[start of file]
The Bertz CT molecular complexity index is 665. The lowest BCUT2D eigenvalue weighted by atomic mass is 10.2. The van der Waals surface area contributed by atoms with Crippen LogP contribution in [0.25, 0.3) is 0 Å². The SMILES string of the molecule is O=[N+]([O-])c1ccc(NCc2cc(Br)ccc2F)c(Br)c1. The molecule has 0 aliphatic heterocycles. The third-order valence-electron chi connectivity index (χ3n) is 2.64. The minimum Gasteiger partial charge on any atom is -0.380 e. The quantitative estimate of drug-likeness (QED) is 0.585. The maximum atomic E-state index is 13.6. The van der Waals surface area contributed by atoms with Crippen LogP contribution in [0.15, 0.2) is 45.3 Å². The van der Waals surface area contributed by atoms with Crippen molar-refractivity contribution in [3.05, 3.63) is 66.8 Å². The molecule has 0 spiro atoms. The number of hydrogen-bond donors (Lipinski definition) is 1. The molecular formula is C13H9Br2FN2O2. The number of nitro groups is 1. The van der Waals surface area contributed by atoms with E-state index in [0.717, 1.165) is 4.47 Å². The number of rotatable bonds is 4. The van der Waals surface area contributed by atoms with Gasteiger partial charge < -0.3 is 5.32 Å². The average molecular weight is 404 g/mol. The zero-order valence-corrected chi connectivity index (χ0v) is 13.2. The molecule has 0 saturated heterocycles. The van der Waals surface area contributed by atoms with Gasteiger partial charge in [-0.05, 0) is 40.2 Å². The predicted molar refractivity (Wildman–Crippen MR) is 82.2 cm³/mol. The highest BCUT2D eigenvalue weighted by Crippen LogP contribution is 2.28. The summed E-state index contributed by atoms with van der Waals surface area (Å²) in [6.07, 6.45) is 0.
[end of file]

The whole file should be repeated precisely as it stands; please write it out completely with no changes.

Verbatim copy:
The Bertz CT molecular complexity index is 665. The lowest BCUT2D eigenvalue weighted by atomic mass is 10.2. The van der Waals surface area contributed by atoms with Crippen LogP contribution in [0.25, 0.3) is 0 Å². The SMILES string of the molecule is O=[N+]([O-])c1ccc(NCc2cc(Br)ccc2F)c(Br)c1. The molecule has 0 aliphatic heterocycles. The third-order valence-electron chi connectivity index (χ3n) is 2.64. The minimum Gasteiger partial charge on any atom is -0.380 e. The quantitative estimate of drug-likeness (QED) is 0.585. The maximum atomic E-state index is 13.6. The van der Waals surface area contributed by atoms with Crippen LogP contribution in [0.15, 0.2) is 45.3 Å². The van der Waals surface area contributed by atoms with Crippen molar-refractivity contribution in [3.05, 3.63) is 66.8 Å². The molecule has 0 spiro atoms. The number of hydrogen-bond donors (Lipinski definition) is 1. The molecular formula is C13H9Br2FN2O2. The number of nitro groups is 1. The van der Waals surface area contributed by atoms with E-state index in [0.717, 1.165) is 4.47 Å². The number of rotatable bonds is 4. The van der Waals surface area contributed by atoms with Gasteiger partial charge < -0.3 is 5.32 Å². The average molecular weight is 404 g/mol. The zero-order valence-corrected chi connectivity index (χ0v) is 13.2. The molecule has 0 saturated heterocycles. The van der Waals surface area contributed by atoms with Gasteiger partial charge in [-0.05, 0) is 40.2 Å². The predicted molar refractivity (Wildman–Crippen MR) is 82.2 cm³/mol. The highest BCUT2D eigenvalue weighted by Crippen LogP contribution is 2.28. The summed E-state index contributed by atoms with van der Waals surface area (Å²) in [6.07, 6.45) is 0.